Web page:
Keeping a healthy diet and participating in daily activity will often help ease chronic pain symptoms.
Anti-Inflammatory Diet for Chronic Pain
Aside from improving overall health and well-being, avoiding inflammatory foods, such as those high in sugar and fat may reduce pain related to fibromyalgia, arthritis, and neck pain. Examples of inflammation causing foods include:
- Processed foods, such as prepackaged meals
- Red meat
- Refined sugar, such as candy, soda, cereal, and ketchup
- Deep-fried foods
- Refined grains, such as white bread and pasta
People are encouraged to read food labels while grocery shopping and avoid those that contain corn syrup, sugar, and refined flour.
Emphasis on Whole FoodsResearch suggests that certain foods, like most fruit and vegetables, contain chemical compounds that reduce inflammation in the body. An anti-inflammatory diet typically consists of:
- Fruits and vegetables
- Healthy fats
- Lean meat
- Whole grains
- Legumes (beans and nuts)
Not every anti-inflammatory diet is the same, and speaking with a doctor or nutritionist is often helpful. Anti-inflammatory diet guides and individual recipes are available in cookbooks and online.
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Exercise for Chronic Pain
Generally, people with chronic pain benefit from staying active. Below are some of the benefits that exercise provides.
- Improved blood flow and oxygen. Exercise promotes better blood flow and oxygen to the brain, which can help improve neuroplasticity: the mechanism that allows the brain to adapt and change. Research suggests that people with chronic pain often have reduced neuroplasticity and an increased sensitivity to pain.
- Reduced stiffness. Stretching and moving the body will relax muscles that are often tense due to chronic pain. Stiffness can often make symptoms worse.
- Improved mental outlook. Exercise improves overall mood by reducing negative feelings, including anxiety and depression.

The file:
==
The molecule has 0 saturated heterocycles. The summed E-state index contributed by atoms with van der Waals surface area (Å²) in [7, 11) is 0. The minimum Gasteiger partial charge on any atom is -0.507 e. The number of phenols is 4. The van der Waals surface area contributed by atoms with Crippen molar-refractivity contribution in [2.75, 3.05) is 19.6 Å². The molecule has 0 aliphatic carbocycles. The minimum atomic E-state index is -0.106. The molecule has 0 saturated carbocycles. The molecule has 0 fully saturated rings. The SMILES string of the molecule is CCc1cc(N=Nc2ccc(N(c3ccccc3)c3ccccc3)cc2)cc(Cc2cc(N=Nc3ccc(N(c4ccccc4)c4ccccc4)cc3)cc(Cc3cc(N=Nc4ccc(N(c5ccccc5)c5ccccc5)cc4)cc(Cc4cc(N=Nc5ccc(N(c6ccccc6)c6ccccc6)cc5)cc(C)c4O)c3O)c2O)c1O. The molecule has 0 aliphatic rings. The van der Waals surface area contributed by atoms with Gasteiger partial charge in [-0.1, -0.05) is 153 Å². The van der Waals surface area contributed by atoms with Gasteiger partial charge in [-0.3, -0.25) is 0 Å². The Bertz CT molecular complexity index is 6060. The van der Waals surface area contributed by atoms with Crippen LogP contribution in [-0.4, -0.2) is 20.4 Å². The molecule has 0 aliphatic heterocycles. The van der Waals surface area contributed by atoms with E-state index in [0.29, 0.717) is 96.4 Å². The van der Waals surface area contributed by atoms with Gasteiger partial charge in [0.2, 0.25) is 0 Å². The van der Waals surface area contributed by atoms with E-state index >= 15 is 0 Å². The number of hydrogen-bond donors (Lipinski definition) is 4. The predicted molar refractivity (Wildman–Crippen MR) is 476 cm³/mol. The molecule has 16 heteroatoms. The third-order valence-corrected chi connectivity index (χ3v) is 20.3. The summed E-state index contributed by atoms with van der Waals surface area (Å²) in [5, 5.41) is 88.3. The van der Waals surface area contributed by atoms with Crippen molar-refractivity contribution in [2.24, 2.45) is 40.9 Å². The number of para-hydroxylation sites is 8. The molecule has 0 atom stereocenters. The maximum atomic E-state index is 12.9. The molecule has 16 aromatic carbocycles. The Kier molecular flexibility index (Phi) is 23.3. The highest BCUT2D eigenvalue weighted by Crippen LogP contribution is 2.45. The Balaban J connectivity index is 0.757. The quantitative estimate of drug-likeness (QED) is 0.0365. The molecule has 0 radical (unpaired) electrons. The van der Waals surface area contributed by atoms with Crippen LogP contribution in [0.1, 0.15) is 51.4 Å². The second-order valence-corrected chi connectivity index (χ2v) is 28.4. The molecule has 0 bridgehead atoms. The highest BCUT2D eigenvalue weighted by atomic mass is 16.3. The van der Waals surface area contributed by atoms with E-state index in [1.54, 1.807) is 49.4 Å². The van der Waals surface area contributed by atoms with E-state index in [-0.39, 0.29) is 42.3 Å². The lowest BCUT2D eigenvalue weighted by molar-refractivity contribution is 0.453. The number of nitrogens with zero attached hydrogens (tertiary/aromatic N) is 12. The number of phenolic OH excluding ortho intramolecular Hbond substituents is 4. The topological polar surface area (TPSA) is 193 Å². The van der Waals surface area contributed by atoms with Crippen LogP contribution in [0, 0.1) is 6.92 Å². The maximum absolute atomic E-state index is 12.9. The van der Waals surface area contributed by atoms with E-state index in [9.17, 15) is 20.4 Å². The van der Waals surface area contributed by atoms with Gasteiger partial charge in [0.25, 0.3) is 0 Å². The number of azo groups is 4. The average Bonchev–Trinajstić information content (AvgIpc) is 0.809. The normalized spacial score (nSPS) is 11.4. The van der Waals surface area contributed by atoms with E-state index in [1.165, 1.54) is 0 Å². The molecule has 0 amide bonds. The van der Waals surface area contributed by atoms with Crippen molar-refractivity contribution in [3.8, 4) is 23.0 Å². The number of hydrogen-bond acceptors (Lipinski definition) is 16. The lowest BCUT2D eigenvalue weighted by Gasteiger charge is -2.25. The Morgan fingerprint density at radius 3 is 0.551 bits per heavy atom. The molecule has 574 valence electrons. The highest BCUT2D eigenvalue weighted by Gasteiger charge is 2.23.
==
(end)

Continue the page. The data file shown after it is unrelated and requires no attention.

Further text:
- Enhanced muscle tone. Regular exercise can lead to stronger muscles, which may help with balance and posture.
- Improved sleep. Exercise may improve the quality and length of sleep as well as decrease daytime sleepiness.8
Exercise can also lead to weight loss, which can improve pain because the pressure on joints is reduced. Moderate amounts of exercise may improve pain tolerance by changing how a person perceives pain.9
Chronic pain, and what causes it, varies from person to person. An exercise that works for one person might not work for another, which is why it is important to speak with a doctor, physical therapist, or other trusted health professional when deciding on a fitness activity. Below are the most common types of exercise to help with chronic pain.
- Yoga combines meditation, breath control, and specific movements to stretch and strengthen the body. It is considered a movement therapy, and has been found to improve posture and mobility as well as have a positive effect on mood.
- Pilates emphasizes alignment, balance, and a strong core. It focuses on specific movements with an emphasis on technique. This movement therapy can be done using special equipment or on a mat.
- Water therapy exercises encompass a range of treatments and movements done in a pool. Water-based exercise puts less pressure on the body and provides a gentler environment when compared to land-based activity. Exercises include simple routines performed in shallow water to using underwater treadmills for conditioning.
- Tai chi is a movement therapy that uses low impact, flowing, movements and pays special attention to deep breathing to help reduce chronic pain symptoms.
- Qigong is a movement therapy similar to tai chi with a focus on repetitive, fluid, movements and an emphasis on being mindful.
Most of these activities are offered in group settings and led by an instructor, however instructional videos are typically available online.
- O'connor PJ, Youngstedt SD. Influence of exercise on human sleep. Exerc Sport Sci Rev. 1995;23:105-34.
- Jones MD, Booth J, Taylor JL, Barry BK. Aerobic training increases pain tolerance in healthy individuals. Med Sci Sports Exerc. 2014;46(8):1640-7.